Lessons from Elsies River school



The governing body member had a huge tattoo on her muscular forearm spelling the name of her lover.
“Risky, isn’t it?” I teased the round-faced woman, who looked as if she had won a few boxing rounds in her life.
This was Elsies River, gangster paradise even to my community on the equally volatile southern side of the Cape Flats.
It is here in “Elsies” where then president Jacob Zuma came to offer a RDP house to a family whose three-year-old daughter had been raped and killed by the family boarder.
Elsies, said a local preacher in a botched attempt at exegesis, “breaks down as El – the Hebrew for God, and ‘sies ’ – need I say more”.
“I am suspicious of this school,” I told the more than 20 teachers spread among the black computer stations in a crowded room for my motivational talk.
“Why is the school so clean, spotless?” They assured me that it was always like this in the 57-year-old institution.
“How are you?” I asked the well-dressed woman waiting for me in the foyer. “Blessed!” shouted the other governing body member with Pentecostalist fervour.
I was inside one of South Africa’s miracle schools where everything you see is counterintuitive.
The school is not supposed to do well. It is in a high-crime area where gangsters sometimes lurk near the fence.
As in so many township areas, parents with some money had long abandoned places like Balvenie Primary for the former white schools when democracy came; those who stay have few options.
There are none of the luxuries like teacher assistants in grade 1 classrooms or immaculate green sports fields or a nice big school hall for assemblies that shelter students in the Cape of storms.
My assignment from the principal was to deliver a motivational talk near the end of the school year so as to give these hardworking teachers some encouragement, to lift their spirits.
They engaged, some taking notes from the PowerPoint presentation, and with the usual mix of humour and serious talk generating a surprisingly high energy on this late Friday afternoon.
Then something stunning happened – several teachers got up in turn to say “thank you”, each with a carefully considered gift for the speaker.
A laminated “appreciation” certificate, a simple fruit basket, a beautiful book in which the school name appears.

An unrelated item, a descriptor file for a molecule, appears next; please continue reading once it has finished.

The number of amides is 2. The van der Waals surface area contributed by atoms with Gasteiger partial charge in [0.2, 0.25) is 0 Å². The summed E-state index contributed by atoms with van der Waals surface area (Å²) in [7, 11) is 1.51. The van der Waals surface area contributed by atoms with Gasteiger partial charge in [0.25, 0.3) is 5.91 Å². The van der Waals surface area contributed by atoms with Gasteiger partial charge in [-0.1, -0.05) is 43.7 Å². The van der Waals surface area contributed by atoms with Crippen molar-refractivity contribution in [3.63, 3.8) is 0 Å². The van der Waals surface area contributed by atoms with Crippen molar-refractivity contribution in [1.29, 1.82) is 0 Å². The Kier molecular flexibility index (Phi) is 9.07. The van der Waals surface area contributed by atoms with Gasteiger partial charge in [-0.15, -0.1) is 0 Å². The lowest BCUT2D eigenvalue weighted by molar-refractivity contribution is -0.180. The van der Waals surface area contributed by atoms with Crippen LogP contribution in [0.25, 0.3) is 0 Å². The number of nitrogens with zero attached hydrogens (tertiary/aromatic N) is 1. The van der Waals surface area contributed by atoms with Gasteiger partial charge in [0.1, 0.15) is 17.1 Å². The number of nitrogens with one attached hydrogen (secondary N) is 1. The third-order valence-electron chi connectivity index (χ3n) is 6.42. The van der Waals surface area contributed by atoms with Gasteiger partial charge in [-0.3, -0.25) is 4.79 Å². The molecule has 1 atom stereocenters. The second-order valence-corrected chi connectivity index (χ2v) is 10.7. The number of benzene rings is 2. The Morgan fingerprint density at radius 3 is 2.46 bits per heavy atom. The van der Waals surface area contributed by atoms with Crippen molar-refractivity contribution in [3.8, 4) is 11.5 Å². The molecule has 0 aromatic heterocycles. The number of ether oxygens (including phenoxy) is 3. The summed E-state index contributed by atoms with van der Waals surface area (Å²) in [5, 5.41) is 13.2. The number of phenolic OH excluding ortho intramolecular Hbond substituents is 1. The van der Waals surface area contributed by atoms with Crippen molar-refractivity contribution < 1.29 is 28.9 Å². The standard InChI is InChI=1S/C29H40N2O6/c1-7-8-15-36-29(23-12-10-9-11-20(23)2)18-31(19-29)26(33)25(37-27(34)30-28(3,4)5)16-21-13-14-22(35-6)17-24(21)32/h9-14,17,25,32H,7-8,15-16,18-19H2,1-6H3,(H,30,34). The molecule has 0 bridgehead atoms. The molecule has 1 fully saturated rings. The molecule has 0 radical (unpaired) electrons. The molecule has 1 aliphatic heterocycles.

Then off to the staff room where every table was decked in the finest cloth and an exquisite curry-and-rice meal was served with fresh salads.
Until last Friday, I had not yet seen such strong cohesion and a sense of common purpose among teachers in one school.
There are so many lessons from Balvenie Primary. They have found a way to turn their very limited resources into results.
They understand that the colourful appearance and organisation of the school communicate important messages to children such as love, care and commitment.
They know that active parents are key to a school’s success. They also know that the bottom line is academic performance and speak proudly of their successes – one girl was selected for Oprah Winfrey’s prestigious school in Gauteng, thereby securing the poor child a lifetime of financial support including university education.
When I posted the story of Balvenie on my Facebook page more than 600 people quickly responded, including former learners of the school eager to confirm the life-changing qualities of this Elsies River institution.
“Balvenie made me who I am today,” said one.
“Do they still have the Spring concerts?” asked another.
“My roots lie there, my whole family went there,” said a Facebook friend, drawing attention to the tight bond between school and community over more than five decades.
As in all studies of effective schools, the secret lies in the school leadership, and Farieda Wakefield is easily among the most “woke” of principals anywhere.
But it quickly becomes clear that she consciously allows others to lead with her, thereby creating a collective sense of school management.
Ms Wakefield appeared to do very little as every teacher had a role in the day and yet it was so evident that she was the guiding influence holding the staff together.
The Facebook posting had attracted the attention of one of South Africa’s most successful school-building initiatives.
So late last Sunday, I received this e-mail:
“Our company turns 100 next year.
“Your post about Balvenie will help make the case for them to be the school where we build our 100th school hall.
“As they say in my business, success breeds success.”

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